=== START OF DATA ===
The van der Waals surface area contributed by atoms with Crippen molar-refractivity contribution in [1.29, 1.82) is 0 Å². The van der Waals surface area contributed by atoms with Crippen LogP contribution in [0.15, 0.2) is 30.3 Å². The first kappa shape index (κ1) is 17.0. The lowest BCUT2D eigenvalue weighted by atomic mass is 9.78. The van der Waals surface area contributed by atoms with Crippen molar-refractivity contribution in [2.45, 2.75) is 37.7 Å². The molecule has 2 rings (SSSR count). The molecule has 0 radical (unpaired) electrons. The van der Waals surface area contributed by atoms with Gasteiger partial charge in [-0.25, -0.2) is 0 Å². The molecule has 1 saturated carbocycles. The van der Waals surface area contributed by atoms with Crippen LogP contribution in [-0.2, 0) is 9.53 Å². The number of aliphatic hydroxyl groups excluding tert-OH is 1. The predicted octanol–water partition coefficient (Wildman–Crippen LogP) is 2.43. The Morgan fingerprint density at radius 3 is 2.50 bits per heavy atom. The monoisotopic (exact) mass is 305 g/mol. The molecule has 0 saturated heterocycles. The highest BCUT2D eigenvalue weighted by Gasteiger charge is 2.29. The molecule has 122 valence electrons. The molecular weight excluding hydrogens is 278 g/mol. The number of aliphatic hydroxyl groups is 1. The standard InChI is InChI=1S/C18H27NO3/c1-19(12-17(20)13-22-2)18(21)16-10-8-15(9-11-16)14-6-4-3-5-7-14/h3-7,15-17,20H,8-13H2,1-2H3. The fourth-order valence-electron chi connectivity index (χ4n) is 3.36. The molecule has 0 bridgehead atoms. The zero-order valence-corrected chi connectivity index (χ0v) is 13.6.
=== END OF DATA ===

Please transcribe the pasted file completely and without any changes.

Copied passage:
The van der Waals surface area contributed by atoms with Crippen molar-refractivity contribution in [1.29, 1.82) is 0 Å². The van der Waals surface area contributed by atoms with Crippen LogP contribution in [0.15, 0.2) is 30.3 Å². The first kappa shape index (κ1) is 17.0. The lowest BCUT2D eigenvalue weighted by atomic mass is 9.78. The van der Waals surface area contributed by atoms with Crippen molar-refractivity contribution in [2.45, 2.75) is 37.7 Å². The molecule has 2 rings (SSSR count). The molecule has 0 radical (unpaired) electrons. The van der Waals surface area contributed by atoms with Gasteiger partial charge in [-0.25, -0.2) is 0 Å². The molecule has 1 saturated carbocycles. The van der Waals surface area contributed by atoms with Crippen LogP contribution in [-0.2, 0) is 9.53 Å². The number of aliphatic hydroxyl groups excluding tert-OH is 1. The predicted octanol–water partition coefficient (Wildman–Crippen LogP) is 2.43. The Morgan fingerprint density at radius 3 is 2.50 bits per heavy atom. The monoisotopic (exact) mass is 305 g/mol. The molecule has 0 saturated heterocycles. The highest BCUT2D eigenvalue weighted by Gasteiger charge is 2.29. The molecule has 122 valence electrons. The molecular weight excluding hydrogens is 278 g/mol. The number of aliphatic hydroxyl groups is 1. The standard InChI is InChI=1S/C18H27NO3/c1-19(12-17(20)13-22-2)18(21)16-10-8-15(9-11-16)14-6-4-3-5-7-14/h3-7,15-17,20H,8-13H2,1-2H3. The fourth-order valence-electron chi connectivity index (χ4n) is 3.36. The molecule has 0 bridgehead atoms. The zero-order valence-corrected chi connectivity index (χ0v) is 13.6.